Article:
The SPEC Open Systems Group reserves the right to adapt the CINT2000 and CFP2000 suites as it deems necessary to preserve its goal of fair benchmarking (e.g. remove a benchmark, modify benchmark code or workload, etc). If a change is made to a suite, SPEC will notify the appropriate parties (i.e. members and licensees). SPEC may redesignate the metrics (e.g. changing the metric from SPECfp2000 to SPECfp2000a). In the case that a benchmark is removed, SPEC reserves the right to republish in summary form adapted results for previously published systems, converted to the new metric. In the case of other changes, such a republication may necessitate re-testing and may require support from the original test sponsor.

1.4 Estimates are allowed

SPEC CPU2000 metrics may be estimated. All estimates must be clearly identified as such. Licensees are encouraged to give a rationale or methodology for any estimates, and to publish actual SPEC CPU2000 metrics as soon as possible. SPEC requires that every use of an estimated number be flagged, rather than burying an asterisk at the bottom of a page. For example, say something like this:

      The JumboFast will achieve estimated performance of 
          Model 1   SPECint2000 50 est.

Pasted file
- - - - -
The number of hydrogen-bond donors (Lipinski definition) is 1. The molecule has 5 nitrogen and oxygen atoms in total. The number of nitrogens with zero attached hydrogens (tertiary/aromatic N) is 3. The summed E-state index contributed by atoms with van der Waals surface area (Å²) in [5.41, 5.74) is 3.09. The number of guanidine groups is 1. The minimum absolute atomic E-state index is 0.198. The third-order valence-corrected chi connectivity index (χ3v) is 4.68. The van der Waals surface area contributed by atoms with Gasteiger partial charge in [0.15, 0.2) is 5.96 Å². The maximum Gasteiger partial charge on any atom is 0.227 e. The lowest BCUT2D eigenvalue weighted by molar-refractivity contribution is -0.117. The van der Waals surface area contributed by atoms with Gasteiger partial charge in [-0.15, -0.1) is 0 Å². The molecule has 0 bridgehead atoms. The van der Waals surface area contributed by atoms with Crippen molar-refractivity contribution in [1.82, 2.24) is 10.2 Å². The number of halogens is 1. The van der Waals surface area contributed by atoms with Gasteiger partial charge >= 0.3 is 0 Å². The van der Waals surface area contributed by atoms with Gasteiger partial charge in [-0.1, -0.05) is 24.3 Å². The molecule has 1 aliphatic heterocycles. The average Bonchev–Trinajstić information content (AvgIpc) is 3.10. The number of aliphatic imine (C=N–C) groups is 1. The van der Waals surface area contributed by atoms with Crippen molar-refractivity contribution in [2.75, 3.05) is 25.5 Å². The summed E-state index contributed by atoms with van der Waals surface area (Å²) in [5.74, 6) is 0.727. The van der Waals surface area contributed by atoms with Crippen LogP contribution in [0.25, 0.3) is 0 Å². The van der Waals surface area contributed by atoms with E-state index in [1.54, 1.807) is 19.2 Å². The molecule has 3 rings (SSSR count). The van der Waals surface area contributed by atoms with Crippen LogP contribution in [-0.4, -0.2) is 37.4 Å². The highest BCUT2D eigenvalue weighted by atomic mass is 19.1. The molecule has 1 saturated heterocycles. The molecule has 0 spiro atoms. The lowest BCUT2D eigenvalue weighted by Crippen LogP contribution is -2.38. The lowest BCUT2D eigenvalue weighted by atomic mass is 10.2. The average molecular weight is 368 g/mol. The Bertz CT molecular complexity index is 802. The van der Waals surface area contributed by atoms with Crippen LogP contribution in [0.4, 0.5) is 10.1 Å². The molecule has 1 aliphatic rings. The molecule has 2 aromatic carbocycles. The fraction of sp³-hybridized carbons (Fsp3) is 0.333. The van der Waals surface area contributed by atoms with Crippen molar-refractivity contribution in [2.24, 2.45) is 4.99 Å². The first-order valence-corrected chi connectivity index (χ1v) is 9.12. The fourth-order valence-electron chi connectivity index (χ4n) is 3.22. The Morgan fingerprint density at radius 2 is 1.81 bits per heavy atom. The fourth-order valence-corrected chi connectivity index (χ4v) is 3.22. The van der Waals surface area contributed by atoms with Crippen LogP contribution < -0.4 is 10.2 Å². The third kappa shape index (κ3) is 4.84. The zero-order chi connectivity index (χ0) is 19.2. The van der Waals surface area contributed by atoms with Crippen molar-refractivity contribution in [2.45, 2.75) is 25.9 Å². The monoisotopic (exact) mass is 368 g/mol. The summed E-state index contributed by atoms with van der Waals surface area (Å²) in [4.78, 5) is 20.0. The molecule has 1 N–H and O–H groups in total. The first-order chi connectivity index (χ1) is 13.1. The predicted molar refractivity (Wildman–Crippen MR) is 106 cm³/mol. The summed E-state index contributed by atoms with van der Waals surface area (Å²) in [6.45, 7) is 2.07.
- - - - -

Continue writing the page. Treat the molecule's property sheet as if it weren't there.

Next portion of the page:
SPECfp2000  60 est.
          Model 2   SPECint2000 70 est.
                    SPECfp2000  80 est.

1.5 Submission to SPEC is encouraged

SPEC encourages the submission of results for review by the relevant subcommittee and subsequent publication on SPEC's web site (http://www.spec.org/). SPEC uses a peer-review process prior to publication, in order to improve consistency in the application and interpretation of these run rules.

Submission to SPEC's review process is not required. Testers may publish rule-compliant results independently. No matter where published, all results publicly disclosed must adhere to the SPEC Run and Reporting Rules, or be clearly marked as estimates. (See also rules 4.5 and 4.6, below.)

2.0 Building SPEC CPU2000

SPEC has adopted a set of rules defining how SPEC CPU2000 benchmark suites must be built and run to produce peak and base metrics.

2.0.1 Peak and base builds

"Peak" metrics are produced by building each benchmark in the suite with a set of optimizations individually tailored for that benchmark. The optimizations selected must adhere to the set of general benchmark optimization rules described in section 2.1 below. This may also be referred to as "aggressive compilation".

"Base" metrics are produced by building all the benchmarks in the suite with a common set of optimizations. In addition to the general benchmark optimization rules (section 2.1), base optimizations must adhere to a stricter set of rules described in section 2.2. These additional rules serve to form a "baseline" of recommended performance optimizations for a given system.

2.0.2 Runspec must be used

With the release of SPEC CPU2000 suites, a set of tools based on GNU Make and Perl5 are supplied to build and run the benchmarks. To produce publication-quality results, these SPEC tools must be used. This helps ensure reproducibility of results by requiring that all individual benchmarks in the suite are run in the same way and that a configuration file that defines the optimizations used is available.